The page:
This blog however is NOT about my friend's A-fib resolve but what this growing technology allows for in other applications. It is seen by some as the 'out-of-the-box' solution to a better way of harnessing the octopus that is affordable health care for the masses. Best of all, it has a simple-to-understand logic which, in today's world of political victory at any cost, could be read as it's death knell.

Dr. Eric Topol, a cardiologist and professor of molecular medicine at the Scripps Research Institute, says in a WSJournal essay, "Our health-care system won't be fixed by insurance reform. To contain costs and improve results, we need to move aggressively to adopt the tools of information-age medicine." He calls that, "The Smart-Medicine Solution to the Health-Care Crisis."

"No matter how the debate in Washington plays out... we will still be stuck with astronomical and ever-rising health care costs." Projections by the federal Centers for Medicare and Medicaid Services show that health spending in the U.S. will grow at a rate of 5.8% a year through 2025, far outpacing GDP growth.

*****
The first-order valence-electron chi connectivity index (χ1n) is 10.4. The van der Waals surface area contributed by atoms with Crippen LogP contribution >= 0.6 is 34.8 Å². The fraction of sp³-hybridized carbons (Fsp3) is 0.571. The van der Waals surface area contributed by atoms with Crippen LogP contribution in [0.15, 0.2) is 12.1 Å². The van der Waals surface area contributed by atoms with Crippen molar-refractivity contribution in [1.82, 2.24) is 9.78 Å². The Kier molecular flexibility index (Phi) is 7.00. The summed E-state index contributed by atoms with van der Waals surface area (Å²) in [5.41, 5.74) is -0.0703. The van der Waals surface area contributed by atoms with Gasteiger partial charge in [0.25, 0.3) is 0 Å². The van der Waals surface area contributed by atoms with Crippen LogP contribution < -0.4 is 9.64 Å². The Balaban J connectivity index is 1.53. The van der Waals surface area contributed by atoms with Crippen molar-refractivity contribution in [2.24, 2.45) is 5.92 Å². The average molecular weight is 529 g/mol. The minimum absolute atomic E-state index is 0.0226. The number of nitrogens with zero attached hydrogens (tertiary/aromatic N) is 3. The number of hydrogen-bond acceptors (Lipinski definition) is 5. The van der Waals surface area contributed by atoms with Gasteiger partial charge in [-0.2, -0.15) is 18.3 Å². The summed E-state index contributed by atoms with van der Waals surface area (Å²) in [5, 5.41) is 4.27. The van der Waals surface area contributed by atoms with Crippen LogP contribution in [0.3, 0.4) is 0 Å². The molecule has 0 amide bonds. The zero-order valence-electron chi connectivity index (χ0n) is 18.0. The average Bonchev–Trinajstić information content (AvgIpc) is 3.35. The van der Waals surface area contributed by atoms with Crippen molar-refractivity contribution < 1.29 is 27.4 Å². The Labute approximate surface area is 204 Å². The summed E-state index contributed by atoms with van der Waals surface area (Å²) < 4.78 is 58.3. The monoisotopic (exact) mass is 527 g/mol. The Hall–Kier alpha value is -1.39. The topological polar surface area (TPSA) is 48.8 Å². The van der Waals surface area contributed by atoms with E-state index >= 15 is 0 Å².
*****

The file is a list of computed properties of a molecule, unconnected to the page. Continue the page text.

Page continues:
"Our health care system is uniquely inefficient and wasteful," Topol says. "The more than $3 trillion that we spend each year yields relatively poor health outcomes, compared with other developed countries that spend far less."

While he acknowledges that containing costs and improving care is accepted and necessary, it is what we, the patients can now do to greatly help in both areas. "In my three decades as a doctor," Topol says, "I have never seen such an acceleration of new technology, both hardware and software, across every dimension of medical practice. The new tools are not just more powerful, precise and convenient, they are more economical, driven by the information revolution's ability to deliver." 

Now, heart and blood pressure readings can be credibly delivered regularly, if necessary, by the patient him/herself. "The Food and Drug Administration has already approved wearable sensors that can continuously monitor all vital signs: blood pressure, heart rate and rhythm, body temperature, breathing rate and oxygen concentration in the blood, for a fraction of the cost for a day in the hospital."